After the Game(2)

By: Abbi Glines

Instead of reminding her of all this, though, I had found just going along with it was easier. If I told her Sandra was dead or that Miller’s was closed, she’d go into a fit of hysteria. That was what she knew and remembered today. So I ignored her comment and cleaned up the floor before getting a pot of oats on the stove cooking properly, then disposed of the burned toast out the back door.

“Do you know where I put Lyla’s applesauce? She needs to eat some this morning. I made it fresh yesterday from the apples I got at Miller’s.”

Lyla was my mother. That was another thing that Grandmamma confused. She often thought Bryony was my mother when she was a baby. Again lost in the past.

“I’ll get her some applesauce. You just sit there and relax. I’ll get you some juice. Watch the pretty birds outside. They’re eating the birdseed we put out yesterday.” That got her attention, and she began watching out the large bay window for the birds.

Mom only worked until noon today at the hospital. I would be able to take Bryony out for a walk and to the park after lunch. I needed to get them fed and start the morning chores so we would have plenty of time later to go play. The sun was shining and the warm days were behind us. The cool autumn air was perfect for being outside. And Bryony loved to pick up the different-colored leaves on the ground. She called them her “cowection.”

Don’t Let Your Good-Guy Complex Make You Crack



Week two of life without Ivy, and the drama was still going strong. I had thought finally cutting her free would make both of us happier, especially me. But Ivy crying in the halls and leaving me sad texts about being lost without me wasn’t easier. I didn’t like knowing I’d hurt her. But I couldn’t help it. It was either end it or continue letting her pretend we were something we weren’t.

Truth was, if I had really loved her I wouldn’t have wanted another girl. I may not have gotten the other girl, but I’d wanted her. That right there was me not treating Ivy right. Breaking up with her had been the fair thing to do. But to watch her carry on, you’d think otherwise.

“Be strong. Don’t let your good-guy complex make you crack,” West Ashby said as he walked up beside me in the hallway. He was one of my best friends. Possibly my only best friend. Since I may have been in love with my other best friend’s girlfriend at some point. I wasn’t sure about that, really.

“She’s not taking this well,” I replied, refusing to look toward Ivy and her group of friends, who were all watching me. I could feel every eye on me like hot daggers. I wasn’t the guy who got angry glares. That was the sort of thing West or Gunner would get. Not me. I was the good guy.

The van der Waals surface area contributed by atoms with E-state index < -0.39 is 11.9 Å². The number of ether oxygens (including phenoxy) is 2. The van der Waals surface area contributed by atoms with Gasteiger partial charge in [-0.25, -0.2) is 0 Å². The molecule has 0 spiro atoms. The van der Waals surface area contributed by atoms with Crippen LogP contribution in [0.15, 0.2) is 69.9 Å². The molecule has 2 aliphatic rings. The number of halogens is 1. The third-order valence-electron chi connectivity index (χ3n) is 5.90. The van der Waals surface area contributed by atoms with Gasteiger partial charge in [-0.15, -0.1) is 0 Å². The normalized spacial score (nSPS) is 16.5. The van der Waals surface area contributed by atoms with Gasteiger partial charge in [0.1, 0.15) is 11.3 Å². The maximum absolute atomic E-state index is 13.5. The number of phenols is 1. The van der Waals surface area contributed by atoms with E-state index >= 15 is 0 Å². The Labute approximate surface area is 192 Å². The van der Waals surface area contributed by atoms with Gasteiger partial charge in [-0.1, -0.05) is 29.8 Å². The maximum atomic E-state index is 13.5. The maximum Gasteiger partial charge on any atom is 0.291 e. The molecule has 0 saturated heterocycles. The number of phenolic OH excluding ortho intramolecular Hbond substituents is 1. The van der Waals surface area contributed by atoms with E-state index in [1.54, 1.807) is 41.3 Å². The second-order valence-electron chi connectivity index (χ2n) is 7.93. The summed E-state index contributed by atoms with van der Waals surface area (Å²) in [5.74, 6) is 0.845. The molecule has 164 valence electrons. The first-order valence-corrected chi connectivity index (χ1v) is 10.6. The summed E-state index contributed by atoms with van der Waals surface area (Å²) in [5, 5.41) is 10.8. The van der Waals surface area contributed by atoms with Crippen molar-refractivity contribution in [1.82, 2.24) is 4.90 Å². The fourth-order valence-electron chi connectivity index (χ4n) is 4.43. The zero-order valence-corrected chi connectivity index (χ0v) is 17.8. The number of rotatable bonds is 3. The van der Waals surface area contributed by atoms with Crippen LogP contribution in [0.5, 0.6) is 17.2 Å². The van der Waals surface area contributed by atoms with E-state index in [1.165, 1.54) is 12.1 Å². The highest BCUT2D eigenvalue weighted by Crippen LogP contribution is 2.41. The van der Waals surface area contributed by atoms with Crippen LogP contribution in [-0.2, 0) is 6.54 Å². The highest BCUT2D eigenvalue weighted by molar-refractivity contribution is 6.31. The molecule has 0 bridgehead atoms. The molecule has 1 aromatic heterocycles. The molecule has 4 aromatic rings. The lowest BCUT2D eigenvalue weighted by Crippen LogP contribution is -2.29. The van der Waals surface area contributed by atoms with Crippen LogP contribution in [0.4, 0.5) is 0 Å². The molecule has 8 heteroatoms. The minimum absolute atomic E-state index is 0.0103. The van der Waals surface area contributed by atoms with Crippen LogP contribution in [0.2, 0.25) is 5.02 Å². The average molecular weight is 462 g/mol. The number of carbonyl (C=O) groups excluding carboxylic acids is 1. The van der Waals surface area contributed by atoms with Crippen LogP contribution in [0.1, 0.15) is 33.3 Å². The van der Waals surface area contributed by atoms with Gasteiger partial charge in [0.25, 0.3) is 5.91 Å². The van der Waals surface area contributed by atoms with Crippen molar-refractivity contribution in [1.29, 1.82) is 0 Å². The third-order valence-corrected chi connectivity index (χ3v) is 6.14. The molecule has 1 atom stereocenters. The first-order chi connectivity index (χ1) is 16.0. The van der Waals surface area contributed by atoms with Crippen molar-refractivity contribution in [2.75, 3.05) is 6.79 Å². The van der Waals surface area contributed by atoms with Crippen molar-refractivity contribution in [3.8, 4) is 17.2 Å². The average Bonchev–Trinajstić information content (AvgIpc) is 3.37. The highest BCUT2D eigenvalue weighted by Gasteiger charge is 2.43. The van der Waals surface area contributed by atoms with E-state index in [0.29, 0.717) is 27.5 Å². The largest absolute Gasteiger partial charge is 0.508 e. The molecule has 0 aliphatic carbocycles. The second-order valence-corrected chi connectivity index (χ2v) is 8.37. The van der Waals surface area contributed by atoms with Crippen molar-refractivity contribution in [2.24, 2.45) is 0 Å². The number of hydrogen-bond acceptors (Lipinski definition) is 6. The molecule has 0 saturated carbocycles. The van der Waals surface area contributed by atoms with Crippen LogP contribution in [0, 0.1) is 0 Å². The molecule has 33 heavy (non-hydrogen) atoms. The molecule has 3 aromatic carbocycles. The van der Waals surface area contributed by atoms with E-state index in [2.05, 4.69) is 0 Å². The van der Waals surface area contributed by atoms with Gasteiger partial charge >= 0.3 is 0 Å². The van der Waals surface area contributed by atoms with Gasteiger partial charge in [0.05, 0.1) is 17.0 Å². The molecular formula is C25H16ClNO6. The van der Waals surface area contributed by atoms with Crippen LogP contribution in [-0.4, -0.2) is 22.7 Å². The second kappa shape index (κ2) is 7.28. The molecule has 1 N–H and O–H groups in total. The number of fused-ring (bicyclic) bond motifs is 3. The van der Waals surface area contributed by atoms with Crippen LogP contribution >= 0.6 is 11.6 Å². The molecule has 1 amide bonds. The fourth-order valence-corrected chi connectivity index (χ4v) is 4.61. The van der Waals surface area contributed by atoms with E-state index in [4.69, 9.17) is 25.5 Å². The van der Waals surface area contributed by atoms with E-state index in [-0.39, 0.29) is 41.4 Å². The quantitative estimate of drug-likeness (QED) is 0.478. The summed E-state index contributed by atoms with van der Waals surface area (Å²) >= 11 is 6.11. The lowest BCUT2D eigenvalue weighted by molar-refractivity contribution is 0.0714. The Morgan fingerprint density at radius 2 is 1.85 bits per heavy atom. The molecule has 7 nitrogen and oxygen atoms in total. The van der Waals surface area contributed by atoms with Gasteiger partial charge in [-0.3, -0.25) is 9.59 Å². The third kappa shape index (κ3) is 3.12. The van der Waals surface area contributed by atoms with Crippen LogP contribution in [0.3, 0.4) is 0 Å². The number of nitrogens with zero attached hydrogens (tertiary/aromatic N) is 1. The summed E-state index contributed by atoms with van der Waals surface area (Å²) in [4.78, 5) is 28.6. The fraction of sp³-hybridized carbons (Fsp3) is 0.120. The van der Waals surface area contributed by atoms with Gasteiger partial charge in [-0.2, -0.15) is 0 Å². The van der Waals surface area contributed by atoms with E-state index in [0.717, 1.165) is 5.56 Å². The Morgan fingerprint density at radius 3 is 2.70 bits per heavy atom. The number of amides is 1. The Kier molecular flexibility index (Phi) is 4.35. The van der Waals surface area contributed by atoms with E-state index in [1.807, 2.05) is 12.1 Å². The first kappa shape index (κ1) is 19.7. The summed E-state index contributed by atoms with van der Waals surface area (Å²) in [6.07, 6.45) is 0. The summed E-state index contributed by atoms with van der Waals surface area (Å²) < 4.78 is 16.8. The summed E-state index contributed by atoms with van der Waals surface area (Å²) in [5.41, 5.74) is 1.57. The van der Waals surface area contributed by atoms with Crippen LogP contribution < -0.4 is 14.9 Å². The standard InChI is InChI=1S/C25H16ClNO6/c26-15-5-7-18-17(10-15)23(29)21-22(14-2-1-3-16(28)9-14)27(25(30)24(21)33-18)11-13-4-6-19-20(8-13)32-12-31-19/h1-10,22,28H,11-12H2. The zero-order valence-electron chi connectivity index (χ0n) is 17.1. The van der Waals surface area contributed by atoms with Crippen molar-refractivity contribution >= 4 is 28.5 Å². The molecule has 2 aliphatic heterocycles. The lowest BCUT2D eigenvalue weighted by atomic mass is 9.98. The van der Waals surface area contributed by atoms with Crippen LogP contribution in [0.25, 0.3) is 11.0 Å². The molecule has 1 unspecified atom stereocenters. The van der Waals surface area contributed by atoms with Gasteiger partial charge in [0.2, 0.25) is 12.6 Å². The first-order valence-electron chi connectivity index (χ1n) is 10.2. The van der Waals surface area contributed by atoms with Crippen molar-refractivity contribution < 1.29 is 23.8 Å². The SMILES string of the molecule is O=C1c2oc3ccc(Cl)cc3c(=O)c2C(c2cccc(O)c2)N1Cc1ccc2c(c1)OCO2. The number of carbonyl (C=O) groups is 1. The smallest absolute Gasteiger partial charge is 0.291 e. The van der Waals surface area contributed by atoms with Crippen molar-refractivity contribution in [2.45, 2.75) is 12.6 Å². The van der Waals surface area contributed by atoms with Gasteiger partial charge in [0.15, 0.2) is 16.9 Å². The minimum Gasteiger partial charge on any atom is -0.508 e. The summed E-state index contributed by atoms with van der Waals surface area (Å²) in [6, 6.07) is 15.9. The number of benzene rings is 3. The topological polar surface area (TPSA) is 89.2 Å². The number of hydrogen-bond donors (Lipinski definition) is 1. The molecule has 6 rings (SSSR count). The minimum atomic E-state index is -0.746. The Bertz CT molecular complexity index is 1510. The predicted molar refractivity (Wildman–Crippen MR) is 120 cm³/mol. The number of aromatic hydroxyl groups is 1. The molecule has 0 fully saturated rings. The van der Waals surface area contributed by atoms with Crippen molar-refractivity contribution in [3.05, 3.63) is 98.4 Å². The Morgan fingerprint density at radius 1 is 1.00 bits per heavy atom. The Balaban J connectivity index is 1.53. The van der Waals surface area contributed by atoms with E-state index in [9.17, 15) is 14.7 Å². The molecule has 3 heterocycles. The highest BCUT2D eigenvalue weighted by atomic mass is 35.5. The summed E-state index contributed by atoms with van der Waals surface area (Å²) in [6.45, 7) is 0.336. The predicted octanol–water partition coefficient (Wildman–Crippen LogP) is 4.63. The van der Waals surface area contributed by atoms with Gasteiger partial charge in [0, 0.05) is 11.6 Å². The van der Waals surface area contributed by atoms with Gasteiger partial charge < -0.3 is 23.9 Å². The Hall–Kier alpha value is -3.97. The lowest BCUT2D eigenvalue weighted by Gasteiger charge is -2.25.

“It was time. You’d suffered long enough for the sake of being nice. Sometimes you need to learn to say fuck this and move on.”

“I don’t want your reputation,” I said, cutting my eyes at him.

He chuckled as if that was amusing. “My reputation is that of a man in love. All my previous transgressions have been washed away.”

He was right. My cousin Maggie had changed him. He no longer used girls and tossed them away. Seeing him with Maggie made me want that too. A girl who I wanted to be near. A girl who made me smile just at the sight of her. A girl like Willa, who was now with Gunner, and I didn’t stand a chance. Nor would I even try because they were happy together. I had never really seen Gunner happy before. Willa seemed to make him that way.

“Ivy isn’t it, you know? She deserves to be that girl for some guy. I’m just not that guy. Getting her to see that, however, seems impossible.”

“Ivy is the purest case of clingy there is,” West said, then slapped me on the back. “This is my stop. Be tough. She’ll move on eventually.”

I felt like that was my fault too. The way people looked at Ivy as a desperate girl unable to let go. I had let her hang on so long she had become just that, and it was all on me. If I had been fair months ago, this wouldn’t be an issue. But I had made the situation worse by letting her still believe there was an us.

Gunner’s laughter caught my attention, and I turned to see him with his arm around Willa’s shoulder, smiling down at her like she was his only source of sunshine. I should be happy for them. But I wasn’t. I wanted that. I had thought Willa would be that for me. Again, though, my fault. I hadn’t really made a move with Willa and had let go of Ivy. Had I expected Willa to just hang around while I figured out what to do with my girlfriend? Apparently. I was a dumbass.

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